The Claremont Club
The Claremont Club, which closed due to the COVID-19 pandemic, must be preserved as a permanent resource for our seniors, families, and children. For 47 years, thousands of Claremont residents relied on The Claremont Club for its state-of-the-art athletic facilities, including an exercise program dedicated to those suffering from paralysis. Its summer camps and barbecues attracted families from across the community. It provided a communal atmosphere, allowing members to develop friendships with others whom they may not have met outside the Club’s environment. The role it played in the community is unmatched by any other institution in our city. If necessary, I will lead the fight in Sacramento and Washington to secure the funds necessary to purchase this valuable community treasure for continued public use.
Transportation - First/Last Mile
With the Gold Line’s arrival to Claremont in the next decade and the construction of the massive Village South mixed-use development adjacent to the new Gold Line station, accessibility will be a major concern of the next city council. Ensuring that the Village expansion enjoys a walkability factor is crucial for creating a viable first/last mile transit environment in which pedestrians, particularly those in South Claremont, can easily access the Village and its rail stations.
Homelessness and Mental Health
We need to prioritize unsheltered individuals who are mentally ill. LA County is both the homelessness capital of the nation and the mental health crisis capital of the nation. If you total the number of mentally ill people in LA County and LA County-adjacent San Bernardino County cities who are homeless or on the verge of being homeless, you have a population roughly the size of Claremont. These individuals have the worst outcomes on the streets: they have the greatest odds of being killed by police, and they wind up in our jails, prisons, and hospitals, which costs so much more than it would cost to house them in residential low-level care homes. We need a better, longer-term solution than just subsidizing homeless shelters and dispatching city resources to give unsheltered people supplies like food and tents.
We need to increase our ability to house unsheltered people with mental illness. There are SSI-rate state-licensed adult residential facilities across LA County that house the mentally ill for a fraction of what assisted living facilities charge. The SSI reimbursement rate—the amount that these places charge—is only $1,069 per month, compared to the $3,000 to $6,000 per month that assisted living facilities charge. Unsheltered people who are mentally ill generally qualify for SSI given their extremely low level of resources and their mental illness. They could use these SSI funds to pay for rent at a board and care home, which provides shelter, meals, medication management, and transportation to and from appointments. They would also receive Medicaid as part of SSI enrollment.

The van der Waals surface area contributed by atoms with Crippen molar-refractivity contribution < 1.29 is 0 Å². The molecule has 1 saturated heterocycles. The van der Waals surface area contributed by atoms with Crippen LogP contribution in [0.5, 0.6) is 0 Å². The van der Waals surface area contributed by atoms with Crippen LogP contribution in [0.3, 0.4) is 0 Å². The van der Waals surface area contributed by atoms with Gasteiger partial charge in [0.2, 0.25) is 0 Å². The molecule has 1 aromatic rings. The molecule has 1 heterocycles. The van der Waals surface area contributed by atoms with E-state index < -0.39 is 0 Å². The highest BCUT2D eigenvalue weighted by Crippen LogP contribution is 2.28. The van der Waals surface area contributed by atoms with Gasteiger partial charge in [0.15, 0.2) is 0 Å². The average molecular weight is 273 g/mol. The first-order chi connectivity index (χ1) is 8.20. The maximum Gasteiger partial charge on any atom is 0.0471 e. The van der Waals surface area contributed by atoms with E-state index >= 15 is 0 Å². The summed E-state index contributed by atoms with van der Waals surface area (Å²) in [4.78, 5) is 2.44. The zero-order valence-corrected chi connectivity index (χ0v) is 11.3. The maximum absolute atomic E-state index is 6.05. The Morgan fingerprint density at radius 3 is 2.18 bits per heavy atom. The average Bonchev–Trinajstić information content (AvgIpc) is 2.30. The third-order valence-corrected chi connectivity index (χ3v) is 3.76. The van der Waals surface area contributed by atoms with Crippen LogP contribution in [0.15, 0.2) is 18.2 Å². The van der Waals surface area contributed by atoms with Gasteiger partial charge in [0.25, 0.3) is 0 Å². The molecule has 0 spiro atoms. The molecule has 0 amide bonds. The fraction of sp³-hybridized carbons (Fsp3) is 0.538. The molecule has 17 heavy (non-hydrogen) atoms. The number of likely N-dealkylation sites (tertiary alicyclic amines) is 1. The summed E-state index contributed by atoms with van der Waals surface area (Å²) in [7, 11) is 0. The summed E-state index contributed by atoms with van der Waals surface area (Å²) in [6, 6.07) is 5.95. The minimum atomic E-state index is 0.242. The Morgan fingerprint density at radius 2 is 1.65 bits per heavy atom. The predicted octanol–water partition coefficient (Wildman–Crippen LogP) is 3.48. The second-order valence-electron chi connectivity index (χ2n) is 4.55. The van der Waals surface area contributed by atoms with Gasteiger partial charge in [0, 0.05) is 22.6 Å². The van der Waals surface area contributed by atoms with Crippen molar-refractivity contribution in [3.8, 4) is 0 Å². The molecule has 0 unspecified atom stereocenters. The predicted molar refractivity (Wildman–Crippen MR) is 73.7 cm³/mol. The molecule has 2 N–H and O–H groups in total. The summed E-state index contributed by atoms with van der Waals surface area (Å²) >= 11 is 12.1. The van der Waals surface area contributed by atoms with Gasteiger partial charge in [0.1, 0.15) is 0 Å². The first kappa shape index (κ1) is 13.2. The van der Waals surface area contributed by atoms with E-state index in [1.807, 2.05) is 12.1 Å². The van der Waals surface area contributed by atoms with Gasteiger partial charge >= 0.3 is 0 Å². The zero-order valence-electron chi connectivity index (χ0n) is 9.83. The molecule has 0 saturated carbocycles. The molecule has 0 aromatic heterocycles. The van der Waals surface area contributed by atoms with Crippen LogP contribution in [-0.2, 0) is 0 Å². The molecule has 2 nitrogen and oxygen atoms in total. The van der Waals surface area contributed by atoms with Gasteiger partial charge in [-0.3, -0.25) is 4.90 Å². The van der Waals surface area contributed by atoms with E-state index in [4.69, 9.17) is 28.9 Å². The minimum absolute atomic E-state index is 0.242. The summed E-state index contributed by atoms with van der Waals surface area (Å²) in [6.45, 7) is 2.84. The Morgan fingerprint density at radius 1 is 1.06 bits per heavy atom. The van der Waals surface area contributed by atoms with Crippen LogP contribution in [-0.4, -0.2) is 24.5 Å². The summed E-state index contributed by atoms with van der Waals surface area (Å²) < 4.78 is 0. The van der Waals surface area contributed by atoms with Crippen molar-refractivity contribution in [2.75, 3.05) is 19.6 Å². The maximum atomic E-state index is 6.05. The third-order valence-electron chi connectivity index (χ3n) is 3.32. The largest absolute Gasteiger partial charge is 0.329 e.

Our thinking on this issue has been so short-sighted. Homeless shelter operators receive twice the amount of money that board and care home operators receive. Yet, homeless shelters are a two-to-three day solution, whereas a stay at a board and care home averages about five years.
Many of these SSI-rate board and care homes are closing in LA County and elsewhere because the state has decided not to invest in these facilities. Board and care home operators have to pay their employees’ salaries, the cost of food and supplies, utilities, etc.—just like any business owner. But, over the last 5 years, the SSI reimbursement rate from the state has increased approximately 5%, while minimum wage has increased 35%. Board and care homes simply cannot afford to pay their employees anymore. While we must increase the minimum wage so that we can chip away at rampant income inequality, board and care homes cannot pass the cost on to the consumer because the state sets the price that board and care homes can charge.
Currently, it is much more profitable, especially in LA County, for an owner of a board and care home to sell their land than it is to continue housing the most vulnerable members of our society. We must invest in these SSI facilities by raising the rate for SSI reimbursement so that we can keep these facilities from closing, and so we can greatly increase capacity.
Even while someone’s SSI application is being processed, which can take months, the county will pay for the individual to be housed (interim assistance). Once the application is accepted, SSI will reimburse the county. This will require a hands-on approach to work with our unsheltered population—to get them to accept the offer of housing and assistance.
You can also learn more from my interview with Russ Binder on Claremont Speaks